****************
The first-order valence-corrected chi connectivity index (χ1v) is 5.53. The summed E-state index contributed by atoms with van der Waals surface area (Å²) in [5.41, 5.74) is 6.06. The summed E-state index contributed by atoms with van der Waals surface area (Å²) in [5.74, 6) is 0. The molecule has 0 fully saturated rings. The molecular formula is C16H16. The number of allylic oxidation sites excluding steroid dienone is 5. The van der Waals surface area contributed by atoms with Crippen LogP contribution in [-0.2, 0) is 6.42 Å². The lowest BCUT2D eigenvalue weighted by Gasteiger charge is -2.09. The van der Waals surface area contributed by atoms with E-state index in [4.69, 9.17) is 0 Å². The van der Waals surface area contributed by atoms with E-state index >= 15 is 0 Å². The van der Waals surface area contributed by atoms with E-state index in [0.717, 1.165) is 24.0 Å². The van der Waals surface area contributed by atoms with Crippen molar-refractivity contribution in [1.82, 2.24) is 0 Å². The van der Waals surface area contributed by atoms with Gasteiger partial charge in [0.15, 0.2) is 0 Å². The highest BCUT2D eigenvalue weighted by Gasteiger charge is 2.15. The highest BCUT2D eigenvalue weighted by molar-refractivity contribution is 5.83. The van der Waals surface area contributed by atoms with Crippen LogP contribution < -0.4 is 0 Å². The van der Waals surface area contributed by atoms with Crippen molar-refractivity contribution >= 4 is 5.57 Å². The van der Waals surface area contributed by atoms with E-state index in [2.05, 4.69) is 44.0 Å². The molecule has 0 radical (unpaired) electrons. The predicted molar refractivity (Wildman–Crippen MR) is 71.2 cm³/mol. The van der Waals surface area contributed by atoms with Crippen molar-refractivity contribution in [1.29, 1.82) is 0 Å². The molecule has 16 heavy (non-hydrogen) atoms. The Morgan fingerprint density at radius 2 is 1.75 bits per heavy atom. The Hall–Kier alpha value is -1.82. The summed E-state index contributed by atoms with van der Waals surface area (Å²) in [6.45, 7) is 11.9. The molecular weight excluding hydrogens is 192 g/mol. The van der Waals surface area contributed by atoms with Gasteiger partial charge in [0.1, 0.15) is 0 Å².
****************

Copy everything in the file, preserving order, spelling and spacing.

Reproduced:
The first-order valence-corrected chi connectivity index (χ1v) is 5.53. The summed E-state index contributed by atoms with van der Waals surface area (Å²) in [5.41, 5.74) is 6.06. The summed E-state index contributed by atoms with van der Waals surface area (Å²) in [5.74, 6) is 0. The molecule has 0 fully saturated rings. The molecular formula is C16H16. The number of allylic oxidation sites excluding steroid dienone is 5. The van der Waals surface area contributed by atoms with Crippen LogP contribution in [-0.2, 0) is 6.42 Å². The lowest BCUT2D eigenvalue weighted by Gasteiger charge is -2.09. The van der Waals surface area contributed by atoms with E-state index in [4.69, 9.17) is 0 Å². The van der Waals surface area contributed by atoms with E-state index >= 15 is 0 Å². The van der Waals surface area contributed by atoms with E-state index in [0.717, 1.165) is 24.0 Å². The van der Waals surface area contributed by atoms with Crippen molar-refractivity contribution in [1.82, 2.24) is 0 Å². The van der Waals surface area contributed by atoms with Gasteiger partial charge in [0.15, 0.2) is 0 Å². The highest BCUT2D eigenvalue weighted by Gasteiger charge is 2.15. The highest BCUT2D eigenvalue weighted by molar-refractivity contribution is 5.83. The van der Waals surface area contributed by atoms with Crippen LogP contribution < -0.4 is 0 Å². The van der Waals surface area contributed by atoms with Crippen molar-refractivity contribution >= 4 is 5.57 Å². The van der Waals surface area contributed by atoms with E-state index in [2.05, 4.69) is 44.0 Å². The molecule has 0 radical (unpaired) electrons. The predicted molar refractivity (Wildman–Crippen MR) is 71.2 cm³/mol. The van der Waals surface area contributed by atoms with Crippen molar-refractivity contribution in [1.29, 1.82) is 0 Å². The molecule has 16 heavy (non-hydrogen) atoms. The Morgan fingerprint density at radius 2 is 1.75 bits per heavy atom. The Hall–Kier alpha value is -1.82. The summed E-state index contributed by atoms with van der Waals surface area (Å²) in [6.45, 7) is 11.9. The molecular weight excluding hydrogens is 192 g/mol. The van der Waals surface area contributed by atoms with Gasteiger partial charge in [0.1, 0.15) is 0 Å².